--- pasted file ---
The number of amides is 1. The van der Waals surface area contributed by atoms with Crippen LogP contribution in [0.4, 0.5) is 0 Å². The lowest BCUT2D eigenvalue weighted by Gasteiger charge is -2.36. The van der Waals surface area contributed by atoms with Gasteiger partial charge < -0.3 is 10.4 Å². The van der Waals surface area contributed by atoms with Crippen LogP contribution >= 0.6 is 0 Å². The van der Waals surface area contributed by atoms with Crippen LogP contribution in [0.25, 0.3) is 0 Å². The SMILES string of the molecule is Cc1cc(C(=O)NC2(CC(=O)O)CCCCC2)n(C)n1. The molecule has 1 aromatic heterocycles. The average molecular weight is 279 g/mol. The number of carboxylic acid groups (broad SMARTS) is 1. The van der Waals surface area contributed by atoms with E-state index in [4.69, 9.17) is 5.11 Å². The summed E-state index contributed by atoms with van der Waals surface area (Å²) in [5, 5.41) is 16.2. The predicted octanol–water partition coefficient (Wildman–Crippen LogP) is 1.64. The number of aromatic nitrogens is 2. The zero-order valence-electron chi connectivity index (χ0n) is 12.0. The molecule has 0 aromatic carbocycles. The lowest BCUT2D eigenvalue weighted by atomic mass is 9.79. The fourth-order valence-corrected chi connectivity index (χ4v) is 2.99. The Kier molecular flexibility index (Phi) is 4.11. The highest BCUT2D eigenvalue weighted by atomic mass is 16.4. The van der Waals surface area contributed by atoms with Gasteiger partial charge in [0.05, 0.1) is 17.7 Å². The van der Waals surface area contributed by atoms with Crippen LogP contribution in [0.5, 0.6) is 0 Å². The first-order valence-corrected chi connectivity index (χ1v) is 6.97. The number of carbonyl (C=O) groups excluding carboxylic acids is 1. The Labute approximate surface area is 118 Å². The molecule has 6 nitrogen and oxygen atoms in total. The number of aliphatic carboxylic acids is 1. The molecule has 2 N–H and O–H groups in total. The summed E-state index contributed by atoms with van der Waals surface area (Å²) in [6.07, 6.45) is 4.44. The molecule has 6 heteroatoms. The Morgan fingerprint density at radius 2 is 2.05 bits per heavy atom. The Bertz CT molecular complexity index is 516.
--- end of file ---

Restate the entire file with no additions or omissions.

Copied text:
The number of amides is 1. The van der Waals surface area contributed by atoms with Crippen LogP contribution in [0.4, 0.5) is 0 Å². The lowest BCUT2D eigenvalue weighted by Gasteiger charge is -2.36. The van der Waals surface area contributed by atoms with Gasteiger partial charge < -0.3 is 10.4 Å². The van der Waals surface area contributed by atoms with Crippen LogP contribution >= 0.6 is 0 Å². The van der Waals surface area contributed by atoms with Crippen LogP contribution in [0.25, 0.3) is 0 Å². The SMILES string of the molecule is Cc1cc(C(=O)NC2(CC(=O)O)CCCCC2)n(C)n1. The molecule has 1 aromatic heterocycles. The average molecular weight is 279 g/mol. The number of carboxylic acid groups (broad SMARTS) is 1. The van der Waals surface area contributed by atoms with E-state index in [4.69, 9.17) is 5.11 Å². The summed E-state index contributed by atoms with van der Waals surface area (Å²) in [5, 5.41) is 16.2. The predicted octanol–water partition coefficient (Wildman–Crippen LogP) is 1.64. The number of aromatic nitrogens is 2. The zero-order valence-electron chi connectivity index (χ0n) is 12.0. The molecule has 0 aromatic carbocycles. The lowest BCUT2D eigenvalue weighted by atomic mass is 9.79. The fourth-order valence-corrected chi connectivity index (χ4v) is 2.99. The Kier molecular flexibility index (Phi) is 4.11. The highest BCUT2D eigenvalue weighted by atomic mass is 16.4. The van der Waals surface area contributed by atoms with Gasteiger partial charge in [0.05, 0.1) is 17.7 Å². The van der Waals surface area contributed by atoms with Crippen LogP contribution in [0.5, 0.6) is 0 Å². The first-order valence-corrected chi connectivity index (χ1v) is 6.97. The number of carbonyl (C=O) groups excluding carboxylic acids is 1. The Labute approximate surface area is 118 Å². The molecule has 6 nitrogen and oxygen atoms in total. The number of aliphatic carboxylic acids is 1. The molecule has 2 N–H and O–H groups in total. The summed E-state index contributed by atoms with van der Waals surface area (Å²) in [6.07, 6.45) is 4.44. The molecule has 6 heteroatoms. The Morgan fingerprint density at radius 2 is 2.05 bits per heavy atom. The Bertz CT molecular complexity index is 516.